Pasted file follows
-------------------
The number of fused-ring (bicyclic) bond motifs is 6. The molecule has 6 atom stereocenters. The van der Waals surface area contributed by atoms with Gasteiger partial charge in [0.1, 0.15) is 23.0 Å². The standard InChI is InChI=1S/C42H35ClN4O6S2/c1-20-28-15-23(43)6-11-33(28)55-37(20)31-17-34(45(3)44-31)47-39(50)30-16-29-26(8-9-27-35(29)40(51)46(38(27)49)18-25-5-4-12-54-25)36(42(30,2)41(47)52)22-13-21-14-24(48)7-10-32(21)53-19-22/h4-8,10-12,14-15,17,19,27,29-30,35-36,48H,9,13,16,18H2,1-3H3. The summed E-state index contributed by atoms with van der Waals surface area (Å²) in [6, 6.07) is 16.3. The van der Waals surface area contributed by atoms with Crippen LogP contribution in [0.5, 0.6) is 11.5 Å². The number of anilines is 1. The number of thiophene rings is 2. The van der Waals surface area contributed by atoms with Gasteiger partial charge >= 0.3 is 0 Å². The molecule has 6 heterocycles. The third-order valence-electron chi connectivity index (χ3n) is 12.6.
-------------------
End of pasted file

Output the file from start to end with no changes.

The number of fused-ring (bicyclic) bond motifs is 6. The molecule has 6 atom stereocenters. The van der Waals surface area contributed by atoms with Gasteiger partial charge in [0.1, 0.15) is 23.0 Å². The standard InChI is InChI=1S/C42H35ClN4O6S2/c1-20-28-15-23(43)6-11-33(28)55-37(20)31-17-34(45(3)44-31)47-39(50)30-16-29-26(8-9-27-35(29)40(51)46(38(27)49)18-25-5-4-12-54-25)36(42(30,2)41(47)52)22-13-21-14-24(48)7-10-32(21)53-19-22/h4-8,10-12,14-15,17,19,27,29-30,35-36,48H,9,13,16,18H2,1-3H3. The summed E-state index contributed by atoms with van der Waals surface area (Å²) in [6, 6.07) is 16.3. The van der Waals surface area contributed by atoms with Crippen LogP contribution in [0.5, 0.6) is 11.5 Å². The number of anilines is 1. The number of thiophene rings is 2. The van der Waals surface area contributed by atoms with Gasteiger partial charge >= 0.3 is 0 Å². The molecule has 6 heterocycles. The third-order valence-electron chi connectivity index (χ3n) is 12.6.